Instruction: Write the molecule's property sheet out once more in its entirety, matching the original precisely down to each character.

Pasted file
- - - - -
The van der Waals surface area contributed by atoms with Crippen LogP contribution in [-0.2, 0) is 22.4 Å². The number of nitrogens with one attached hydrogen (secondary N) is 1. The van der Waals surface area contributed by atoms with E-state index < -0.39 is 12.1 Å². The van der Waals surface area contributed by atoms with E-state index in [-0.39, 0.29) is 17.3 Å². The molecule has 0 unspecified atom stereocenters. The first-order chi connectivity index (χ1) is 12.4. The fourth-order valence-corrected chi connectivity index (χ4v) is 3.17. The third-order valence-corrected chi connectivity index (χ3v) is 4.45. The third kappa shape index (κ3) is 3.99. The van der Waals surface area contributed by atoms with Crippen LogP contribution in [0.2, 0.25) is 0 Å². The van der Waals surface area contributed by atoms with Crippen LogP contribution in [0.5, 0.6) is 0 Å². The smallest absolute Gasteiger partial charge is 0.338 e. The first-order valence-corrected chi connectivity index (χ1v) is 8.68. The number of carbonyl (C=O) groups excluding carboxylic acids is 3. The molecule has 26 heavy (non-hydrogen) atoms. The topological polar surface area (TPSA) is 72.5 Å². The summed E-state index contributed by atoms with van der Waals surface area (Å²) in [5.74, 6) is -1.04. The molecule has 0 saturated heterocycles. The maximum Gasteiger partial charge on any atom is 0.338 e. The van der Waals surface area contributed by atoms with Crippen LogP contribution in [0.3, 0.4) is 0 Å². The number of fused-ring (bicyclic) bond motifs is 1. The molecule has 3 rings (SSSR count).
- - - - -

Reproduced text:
The van der Waals surface area contributed by atoms with Crippen LogP contribution in [-0.2, 0) is 22.4 Å². The number of nitrogens with one attached hydrogen (secondary N) is 1. The van der Waals surface area contributed by atoms with E-state index < -0.39 is 12.1 Å². The van der Waals surface area contributed by atoms with E-state index in [-0.39, 0.29) is 17.3 Å². The molecule has 0 unspecified atom stereocenters. The first-order chi connectivity index (χ1) is 12.4. The fourth-order valence-corrected chi connectivity index (χ4v) is 3.17. The third-order valence-corrected chi connectivity index (χ3v) is 4.45. The third kappa shape index (κ3) is 3.99. The van der Waals surface area contributed by atoms with Crippen LogP contribution in [0.2, 0.25) is 0 Å². The van der Waals surface area contributed by atoms with Crippen LogP contribution in [0.5, 0.6) is 0 Å². The smallest absolute Gasteiger partial charge is 0.338 e. The first-order valence-corrected chi connectivity index (χ1v) is 8.68. The number of carbonyl (C=O) groups excluding carboxylic acids is 3. The molecule has 26 heavy (non-hydrogen) atoms. The topological polar surface area (TPSA) is 72.5 Å². The summed E-state index contributed by atoms with van der Waals surface area (Å²) in [5.74, 6) is -1.04. The molecule has 0 saturated heterocycles. The maximum Gasteiger partial charge on any atom is 0.338 e. The van der Waals surface area contributed by atoms with Crippen LogP contribution in [0.3, 0.4) is 0 Å². The number of fused-ring (bicyclic) bond motifs is 1. The molecule has 3 rings (SSSR count).